Territory Sales Management – Are You Focused On The Wrong Data?

By | December 31, 2016

In territory sales management, many sales managers are watching the wrong statistic! They try to manage sales and that’s an error when it comes to territory sales management. No one can actually manage sales. What you can manage are the activities that lead to sales. Focusing on measurable activities will keep you sales force active and is the secrets to territory sales management success.

Your sales staff may not want you to focus on activities. Activities are easy to measure and come with no excuses. There is no mystery. They would probably prefer that you focus on sales. Sales are shrouded with mystery, close calls, luck and sales that will definitely happen next week.

Savvy territory sales management stays focused on activities and measures results often. For example, let’s assume you are in charge of territory sales management and instead of focusing on sales, you assign each of you five sales representatives hard numbers to meet or exceed every day. These assigned activity goals could be numbers like 20 contacts, five appointments and one sale each day. When discussing these numbers with your staff, I suggest you get them to give you numbers and make sure that they “buy into” the numbers you agree upon. If they tell you they can do the numbers, it is their number and they should be responsible to meet or exceed it every day.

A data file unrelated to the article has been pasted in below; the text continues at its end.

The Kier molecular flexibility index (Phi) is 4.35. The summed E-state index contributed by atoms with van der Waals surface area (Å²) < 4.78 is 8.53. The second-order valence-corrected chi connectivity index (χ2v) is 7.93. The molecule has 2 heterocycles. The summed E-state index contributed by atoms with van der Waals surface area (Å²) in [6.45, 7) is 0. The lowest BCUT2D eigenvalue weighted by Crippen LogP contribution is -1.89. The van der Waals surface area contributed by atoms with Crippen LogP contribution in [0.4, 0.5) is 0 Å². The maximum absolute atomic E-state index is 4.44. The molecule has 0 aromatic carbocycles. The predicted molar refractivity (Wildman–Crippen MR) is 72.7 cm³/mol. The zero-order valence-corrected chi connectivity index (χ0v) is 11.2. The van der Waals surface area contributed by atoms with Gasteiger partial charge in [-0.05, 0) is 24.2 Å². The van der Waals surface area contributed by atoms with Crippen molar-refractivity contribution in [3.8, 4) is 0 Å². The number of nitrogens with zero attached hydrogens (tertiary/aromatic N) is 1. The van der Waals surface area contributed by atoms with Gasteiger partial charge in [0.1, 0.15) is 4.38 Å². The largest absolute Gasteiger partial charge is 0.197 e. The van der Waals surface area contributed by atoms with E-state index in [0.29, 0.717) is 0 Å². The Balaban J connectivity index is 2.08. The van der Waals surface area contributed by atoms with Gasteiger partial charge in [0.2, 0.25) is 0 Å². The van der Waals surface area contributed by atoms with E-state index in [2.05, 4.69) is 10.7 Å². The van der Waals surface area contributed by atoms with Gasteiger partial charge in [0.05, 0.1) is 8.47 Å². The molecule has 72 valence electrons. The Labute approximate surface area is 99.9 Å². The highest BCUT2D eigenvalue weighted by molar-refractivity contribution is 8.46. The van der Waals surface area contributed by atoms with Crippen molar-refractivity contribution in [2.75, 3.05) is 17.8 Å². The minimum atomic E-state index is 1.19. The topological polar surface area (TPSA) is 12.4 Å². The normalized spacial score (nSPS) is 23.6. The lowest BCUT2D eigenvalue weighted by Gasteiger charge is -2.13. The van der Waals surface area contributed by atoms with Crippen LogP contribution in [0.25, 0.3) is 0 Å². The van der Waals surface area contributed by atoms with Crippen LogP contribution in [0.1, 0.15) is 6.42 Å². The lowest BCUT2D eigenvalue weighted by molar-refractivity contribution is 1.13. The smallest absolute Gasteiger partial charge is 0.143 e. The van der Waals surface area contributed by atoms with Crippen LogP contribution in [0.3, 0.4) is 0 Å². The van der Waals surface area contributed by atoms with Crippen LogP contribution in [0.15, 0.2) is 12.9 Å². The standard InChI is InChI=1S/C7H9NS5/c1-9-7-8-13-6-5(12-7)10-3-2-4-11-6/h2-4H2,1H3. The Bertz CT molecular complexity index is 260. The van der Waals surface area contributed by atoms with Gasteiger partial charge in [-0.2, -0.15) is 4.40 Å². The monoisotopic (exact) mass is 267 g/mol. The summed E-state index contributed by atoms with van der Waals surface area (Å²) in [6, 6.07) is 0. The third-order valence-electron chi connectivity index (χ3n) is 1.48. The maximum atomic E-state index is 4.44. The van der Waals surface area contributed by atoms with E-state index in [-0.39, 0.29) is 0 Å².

Once you have the activity goal numbers, don’t worry about sales. Sales will happen naturally if we have the right activities happening. For the individual sales representative, there is now a certain “pressure” to achieve. If quitting times rolls around and they have not met their contact quota, they have a decision to make. They can go home and face their boss tomorrow when he gets their activity report or they can make the contacts. This subtle pressure will encourage your staff to meet their goals.

The effect for the company is multiplied by the number of sales representatives. If you have five territory sales representatives that actually hit their goals, the company now contacts 100 prospects per day and does 25 appointments per day. This level of activity will result in greater sales.

To make this happen, the territory sales manager should get a report at the start of each day from each representative listing their activities from the prior day. These reports should not only contain the results in numbers but the actual contact information for each prospect and each appointment. The territory sales manager can then randomly check on the performance by calling prospects and customers occasionally to be sure the report is accurate and to give good service to the contact. If the salesperson has not met their activity goals, the sales manager should help. They can go over what the sales representative should do differently to succeed today. If necessary, the territory sales manager can travel with the sales representative to show them how to meet or exceed their goals.

This focus on daily activities and actual results coupled with support, assistance and field training by the sales manager will make sure that the team meets or exceed their goals and is a secret of success in territory sales management.